Photo: Perrine Rouillon - 1975

Denis Malartre was born in Normandy and moved to Paris in 1970 at the age of 18 to work with photographer Daniel Haddad. He experienced the emergence of modern photography of the 1970s and 80s, in the wake of Henri Cartier-Bresson. But he was most inspired by Robert Frank and his subjective pictures. “After him, everything became possible”, he wrote in a book of texts and photos published for an exhibition of his work in 1988.


In Paris, he took portraits, street views and covered media events, while producing photo documentaries and monumental exhibitions for north Parisian industrial suburbs such as Saint-Denis, Gennevilliers and Aubervilliers: Once Upon a Time in the Seine-Saint-Denis; Gennevilliers, my Days and Me; Juvenile Resistances (with documentary film-maker Bernard Martino); Children and Sport; The King, Sculpture and Death; 150 Years of French Photography; Picasso, the Painter without his Legend; The Great Journey of Francisco Goya; Willy Ronis, etc. His commitment for a couple of years to the French Communist Party in the late 1970s was in line with the cultural policy of these municipalities.


He also nurtured his love of cinema and music, trained young film-makers on image and sound for the ministries of Labor and Youth & Sports, and was auditor at the GRM (Groupe de Recherche Musicale), a public center in electro-acoustic research founded by Pierre Schaeffer... And he paints, which he never stopped doing since his encounter in 1977 with painter Roger Eskenazi, to whom he remained close until the latter died in 2003.


With his father André Malartre, a poet and stage director, drama instructor under France’s post-war progressive cultural policy inherited from the Popular Front and the National Council of the Resistance, he discovered theater early on. In 1974 and 1975, he will study at L’Atelier Théâtre d’Ivry with one of France’s most influential director, Antoine Vitez, with whom his brother Jean-Baptiste Malartre, futur member of the Comédie française, has also worked.


As a photographer, he joined Viva in 1981, an agency founded ten years earlier by eight photographers - including Martine Franck, Guy Le Querrec and Claude Dityvon - where he met Patrick Toth who will be a friend and an inspiration. He never destined himself to become news reporter or illustrator and thought narrative or autobiographical photography had no future. “And, very slowly, photography is dying, suffocated by millions of images, all similar, all submitted to that tiny window onto the world”, he writes in 1986.


Great art lover, his questions are those of modern and contemporary painting: after Matisse, Picasso and the American Abstract Expressionists...the French Supports/Surfaces movement for which “the subject of painting is painting itself”.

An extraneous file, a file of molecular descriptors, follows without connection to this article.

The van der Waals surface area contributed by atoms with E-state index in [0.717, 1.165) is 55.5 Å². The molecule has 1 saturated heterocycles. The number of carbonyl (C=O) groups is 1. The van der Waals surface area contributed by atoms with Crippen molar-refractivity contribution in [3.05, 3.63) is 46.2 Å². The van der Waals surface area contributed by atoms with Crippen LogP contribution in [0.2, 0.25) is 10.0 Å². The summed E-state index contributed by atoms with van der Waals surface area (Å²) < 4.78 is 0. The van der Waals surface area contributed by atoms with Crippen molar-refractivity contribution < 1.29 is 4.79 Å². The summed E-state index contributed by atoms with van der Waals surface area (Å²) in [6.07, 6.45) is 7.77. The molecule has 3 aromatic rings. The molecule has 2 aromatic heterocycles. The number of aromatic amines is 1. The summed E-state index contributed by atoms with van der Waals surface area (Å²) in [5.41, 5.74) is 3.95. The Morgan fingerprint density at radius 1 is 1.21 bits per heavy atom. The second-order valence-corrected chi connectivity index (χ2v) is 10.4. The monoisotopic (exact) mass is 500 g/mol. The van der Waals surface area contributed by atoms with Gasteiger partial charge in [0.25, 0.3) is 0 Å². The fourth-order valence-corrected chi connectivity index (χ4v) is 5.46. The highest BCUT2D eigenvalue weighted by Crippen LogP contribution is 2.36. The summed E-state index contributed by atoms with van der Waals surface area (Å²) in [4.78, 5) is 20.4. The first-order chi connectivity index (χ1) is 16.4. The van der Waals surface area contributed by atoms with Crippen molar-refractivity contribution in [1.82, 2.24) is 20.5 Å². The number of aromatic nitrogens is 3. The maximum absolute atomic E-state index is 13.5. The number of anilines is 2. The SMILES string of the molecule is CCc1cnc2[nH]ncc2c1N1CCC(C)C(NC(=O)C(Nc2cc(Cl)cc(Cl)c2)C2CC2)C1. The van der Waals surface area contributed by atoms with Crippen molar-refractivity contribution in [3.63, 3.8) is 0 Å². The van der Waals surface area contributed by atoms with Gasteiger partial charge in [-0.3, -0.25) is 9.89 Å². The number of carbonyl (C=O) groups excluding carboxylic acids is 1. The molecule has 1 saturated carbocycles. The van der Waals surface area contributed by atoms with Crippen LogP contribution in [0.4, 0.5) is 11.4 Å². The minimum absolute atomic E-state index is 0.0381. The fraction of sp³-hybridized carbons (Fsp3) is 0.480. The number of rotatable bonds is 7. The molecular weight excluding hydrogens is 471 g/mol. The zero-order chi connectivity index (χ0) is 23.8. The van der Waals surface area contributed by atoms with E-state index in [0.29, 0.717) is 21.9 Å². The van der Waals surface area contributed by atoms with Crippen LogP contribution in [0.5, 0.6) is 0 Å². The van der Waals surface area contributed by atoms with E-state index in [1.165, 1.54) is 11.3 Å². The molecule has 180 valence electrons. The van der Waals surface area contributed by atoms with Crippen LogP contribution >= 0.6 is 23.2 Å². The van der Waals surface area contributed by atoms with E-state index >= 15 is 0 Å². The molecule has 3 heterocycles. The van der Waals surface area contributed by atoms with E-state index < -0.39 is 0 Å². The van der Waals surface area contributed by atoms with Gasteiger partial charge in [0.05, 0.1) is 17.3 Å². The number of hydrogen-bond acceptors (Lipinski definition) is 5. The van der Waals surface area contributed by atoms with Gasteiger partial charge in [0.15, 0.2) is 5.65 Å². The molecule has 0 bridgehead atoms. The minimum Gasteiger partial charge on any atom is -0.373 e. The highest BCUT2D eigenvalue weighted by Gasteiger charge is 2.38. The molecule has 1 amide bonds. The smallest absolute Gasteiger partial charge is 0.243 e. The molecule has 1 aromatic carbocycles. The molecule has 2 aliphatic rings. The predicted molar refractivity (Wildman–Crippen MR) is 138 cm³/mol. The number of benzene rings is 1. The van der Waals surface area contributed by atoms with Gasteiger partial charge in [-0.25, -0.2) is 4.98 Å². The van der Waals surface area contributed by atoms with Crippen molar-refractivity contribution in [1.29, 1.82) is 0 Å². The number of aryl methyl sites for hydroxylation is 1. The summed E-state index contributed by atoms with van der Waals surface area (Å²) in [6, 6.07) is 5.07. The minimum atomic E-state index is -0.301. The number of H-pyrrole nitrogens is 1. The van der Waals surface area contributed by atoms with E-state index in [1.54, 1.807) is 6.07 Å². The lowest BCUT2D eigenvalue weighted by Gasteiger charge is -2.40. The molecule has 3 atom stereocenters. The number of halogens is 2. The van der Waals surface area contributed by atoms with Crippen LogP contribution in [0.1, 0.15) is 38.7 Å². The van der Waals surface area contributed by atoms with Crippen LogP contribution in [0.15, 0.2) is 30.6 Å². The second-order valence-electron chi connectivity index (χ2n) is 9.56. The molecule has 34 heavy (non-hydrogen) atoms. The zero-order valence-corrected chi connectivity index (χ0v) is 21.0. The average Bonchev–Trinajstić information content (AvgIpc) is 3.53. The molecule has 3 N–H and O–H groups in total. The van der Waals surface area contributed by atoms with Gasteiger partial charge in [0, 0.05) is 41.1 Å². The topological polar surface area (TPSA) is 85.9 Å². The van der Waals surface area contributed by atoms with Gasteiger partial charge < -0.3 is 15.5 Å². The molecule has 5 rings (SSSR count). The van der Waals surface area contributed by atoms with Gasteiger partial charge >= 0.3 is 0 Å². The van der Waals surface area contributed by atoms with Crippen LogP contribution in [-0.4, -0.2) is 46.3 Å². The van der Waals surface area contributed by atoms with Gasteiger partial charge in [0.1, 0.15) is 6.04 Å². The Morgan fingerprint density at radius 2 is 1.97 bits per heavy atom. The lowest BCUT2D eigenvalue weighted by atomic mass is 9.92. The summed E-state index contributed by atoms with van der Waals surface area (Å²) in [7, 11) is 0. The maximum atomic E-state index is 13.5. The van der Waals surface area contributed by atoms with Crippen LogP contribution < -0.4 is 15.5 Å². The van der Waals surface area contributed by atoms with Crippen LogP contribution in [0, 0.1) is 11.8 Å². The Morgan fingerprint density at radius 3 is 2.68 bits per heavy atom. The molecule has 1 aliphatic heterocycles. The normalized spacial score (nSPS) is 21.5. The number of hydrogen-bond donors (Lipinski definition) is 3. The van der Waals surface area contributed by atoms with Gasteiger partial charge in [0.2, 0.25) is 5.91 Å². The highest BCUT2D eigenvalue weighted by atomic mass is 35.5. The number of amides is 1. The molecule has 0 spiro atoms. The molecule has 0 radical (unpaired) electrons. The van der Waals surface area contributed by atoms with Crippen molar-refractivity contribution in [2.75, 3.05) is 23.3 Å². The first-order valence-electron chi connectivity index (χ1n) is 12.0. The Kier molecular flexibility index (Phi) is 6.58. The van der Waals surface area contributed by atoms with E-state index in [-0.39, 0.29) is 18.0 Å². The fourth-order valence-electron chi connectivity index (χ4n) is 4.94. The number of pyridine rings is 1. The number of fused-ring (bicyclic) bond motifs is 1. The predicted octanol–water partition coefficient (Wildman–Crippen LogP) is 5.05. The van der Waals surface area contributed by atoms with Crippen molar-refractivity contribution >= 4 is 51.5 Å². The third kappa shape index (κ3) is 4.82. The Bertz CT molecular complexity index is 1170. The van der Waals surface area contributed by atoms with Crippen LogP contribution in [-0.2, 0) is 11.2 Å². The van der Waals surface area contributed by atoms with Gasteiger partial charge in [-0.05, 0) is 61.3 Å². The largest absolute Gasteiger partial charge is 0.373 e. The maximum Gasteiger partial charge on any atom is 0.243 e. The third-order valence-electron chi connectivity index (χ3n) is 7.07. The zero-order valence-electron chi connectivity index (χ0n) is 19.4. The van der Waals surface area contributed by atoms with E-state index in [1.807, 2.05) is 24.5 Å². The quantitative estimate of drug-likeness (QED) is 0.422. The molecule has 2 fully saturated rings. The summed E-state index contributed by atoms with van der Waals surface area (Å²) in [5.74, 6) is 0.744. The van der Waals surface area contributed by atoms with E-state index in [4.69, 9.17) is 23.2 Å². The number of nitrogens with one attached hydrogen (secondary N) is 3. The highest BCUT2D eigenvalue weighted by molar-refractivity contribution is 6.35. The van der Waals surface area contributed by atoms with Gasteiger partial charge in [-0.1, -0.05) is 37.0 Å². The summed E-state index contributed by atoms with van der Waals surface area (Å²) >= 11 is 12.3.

A trip to New York in 1986 will be a revelation and open a vast new field of work that was in the making since the very beginning.


“I am closing the window in order to see more clearly and approach photography as an object”, he explains in a manifesto written shortly after his return.


“A sort of ‘objectal’ relationship.”


This reflection will lead to non-figurative images – strips of paper hanging from the ceiling or pieces of scotch taped on the wall – with a shallow depth of field to obtain a weak focus so as to limit the description of the subject. He calls them “objectal photographies”. It will be his final work, an opportunity to experiment large formats of one meter by one meter and intervene on the pictures by scratching the negatives or painting light brush strokes on the strips of paper.


He exposes this work early 1988 and publishes Tue-mouches, a selection of texts and photos, for a limited audience.


After that, he will completely stop his practice as a photographer to work as a graphic designer, although he’ll keep painting, undertaking some personal researches, amongst which a work based on using the new possibilities offered by computers and their typographic characters.


Nearly thirty years later, partly owing to a retrospective of his father’s work in Caen (Normandy) in 2016, he thought it could be his duty to take his photographs out of their boxes and show his work again.


In 2017, in Fontenay-sous-Bois, a town east of Paris where he lived over 20 years and raised his children Samuel and Louise, he had started to prepare an exhibit when a cancer struck him down within two months.


In the spring of 2020, in the Parisian gallery Edna Mazer, rue Daguerre, some of his “objectal photographs” will be on display.


Juliette Rouillon Malartre

Translation: Margie Rynn



P.S. It would be unfair not to mention here Denis Malartre’s great passion for fine wines. He had a vast and refined knowledge of the matter, worthy of the professional œnologists which he occasionally rubbed shoulders with on his frequent trips to Burgundy - something that never prevented him from sharing at his table his exceptional “Crus” with his friends.





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